3. Joined up approach – What the regeneration professionals, who often are in cohorts or co-opt developers and builders advocate is a combination of 1 & 2. The public sector often providing the finance for the enabling infrastructure works needed in 1, such as new road or rail link. The professional will also appoint architects and designers to create the plans and vision of the revitalised area with parks, shiny new blocks of apartments, transformed high streets.
Examples of areas that have been transformed.
One of the most famous areas that have been changed in recent years is Islington in north London. An area which during the 70s was a run down inner city ghetto. In the last 30 years it has transformed itself into a thriving and desirable middle class enclave with large areas of large attractive historic buildings and home to our own former Prime Minster Tony Blair.
More recently London Docklands and the East End have seen a transformation of image and fortunes and there are many more areas within London that have benefited in differing degrees from a change of image and gentrification of the housing stock.
Our view of property hotspots
Property hotspots exist, ostensibly because of a fundamental imbalance in demand and supply in the wider housing market. This exists generally in two scenarios:
Firstly, in the case of established quality areas which have good schools, environment and an aspirational element which makes them ‘the place to be’. This is normally associated with a restrictive supply of new housing because of physical capacity or tight planning controls in the area. The other scenario is where you have strong demand and a willingness of young potential housebuyers to transcend the perceptions of existing areas stereotype as they seek to find places to live and call their own.
The latter only exists in one place – London. Anybody who tells you they can identify them outside the capital in the UK is either a property professional on the make, a regeneration professional who is paid to believe, or a fantasist. I have watched provincial towns for evidence of the so called gentrification sweep, through transforming run down areas into pseudo middle class enclaves. It doesn’t happen! Not in a property investors lifetime.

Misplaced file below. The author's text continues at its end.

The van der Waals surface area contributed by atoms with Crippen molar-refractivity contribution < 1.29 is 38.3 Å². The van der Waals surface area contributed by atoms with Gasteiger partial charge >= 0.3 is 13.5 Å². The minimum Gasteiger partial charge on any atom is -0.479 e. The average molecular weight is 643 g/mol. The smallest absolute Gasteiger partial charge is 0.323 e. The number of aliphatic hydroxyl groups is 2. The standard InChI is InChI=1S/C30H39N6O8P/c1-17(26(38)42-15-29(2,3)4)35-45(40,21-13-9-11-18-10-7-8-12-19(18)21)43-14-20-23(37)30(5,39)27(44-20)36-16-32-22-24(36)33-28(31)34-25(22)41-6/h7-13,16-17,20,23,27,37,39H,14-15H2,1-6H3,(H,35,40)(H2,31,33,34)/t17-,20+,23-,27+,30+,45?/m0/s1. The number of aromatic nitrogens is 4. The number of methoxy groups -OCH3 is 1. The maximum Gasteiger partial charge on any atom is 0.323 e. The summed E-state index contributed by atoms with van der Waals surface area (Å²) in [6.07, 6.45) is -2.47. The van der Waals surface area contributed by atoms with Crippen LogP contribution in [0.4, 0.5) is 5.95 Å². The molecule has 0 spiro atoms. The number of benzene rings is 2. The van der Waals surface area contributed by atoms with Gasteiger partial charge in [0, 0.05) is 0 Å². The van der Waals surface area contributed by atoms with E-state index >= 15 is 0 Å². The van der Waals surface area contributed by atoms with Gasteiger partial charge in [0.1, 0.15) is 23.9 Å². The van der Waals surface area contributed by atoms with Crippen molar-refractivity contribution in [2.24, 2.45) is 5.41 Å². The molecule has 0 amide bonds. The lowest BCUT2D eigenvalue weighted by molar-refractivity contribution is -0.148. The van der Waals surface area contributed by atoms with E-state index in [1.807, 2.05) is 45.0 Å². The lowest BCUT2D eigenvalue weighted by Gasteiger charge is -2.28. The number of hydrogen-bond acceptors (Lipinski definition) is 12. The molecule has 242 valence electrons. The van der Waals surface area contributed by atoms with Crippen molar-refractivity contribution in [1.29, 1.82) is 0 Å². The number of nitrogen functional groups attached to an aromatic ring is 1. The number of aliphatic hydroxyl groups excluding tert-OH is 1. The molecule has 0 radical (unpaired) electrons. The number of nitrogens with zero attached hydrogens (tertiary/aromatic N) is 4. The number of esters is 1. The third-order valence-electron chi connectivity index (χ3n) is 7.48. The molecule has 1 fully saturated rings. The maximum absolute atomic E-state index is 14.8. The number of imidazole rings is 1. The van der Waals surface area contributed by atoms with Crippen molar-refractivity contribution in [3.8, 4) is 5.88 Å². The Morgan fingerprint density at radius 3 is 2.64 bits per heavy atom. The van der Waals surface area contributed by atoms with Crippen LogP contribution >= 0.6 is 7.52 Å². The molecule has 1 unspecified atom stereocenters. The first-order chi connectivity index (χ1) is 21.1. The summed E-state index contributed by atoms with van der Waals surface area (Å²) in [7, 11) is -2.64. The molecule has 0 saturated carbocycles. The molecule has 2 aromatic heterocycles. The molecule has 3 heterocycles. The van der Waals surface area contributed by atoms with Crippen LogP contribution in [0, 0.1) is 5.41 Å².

The type of dynamism required in the housing market doesn’t exist in areas outside London, simply because of the lack of sufficient excess demand. In London you have in migration from all parts of the UK and the world which means there is always a flow of young dynamic individuals, a fresh generation of inhabitants without postcode prejudice seeking out places to make their own. Look at Hoxton in the ‘noughties’, Clapham in the eighties and Islington in the seventies.
Outside London ‘hotspots’ have promised much but the evidence in our view does not substantiate them.
The cult of the property hotspot
The phenomenon of the property hotspot is all about the medias’ need for good news, get rich stories along with the regeneration industry, exploitation of the starry eyed greed of the public and investors looking to make a fortune out of property.
The reality of area based regeneration schemes is they generally produce bland uniform blocks of apartments with slightly improved access to somewhere half decent.
There are numerous examples of these types of areas.
Why are property hotspot regeneration areas such bad investments?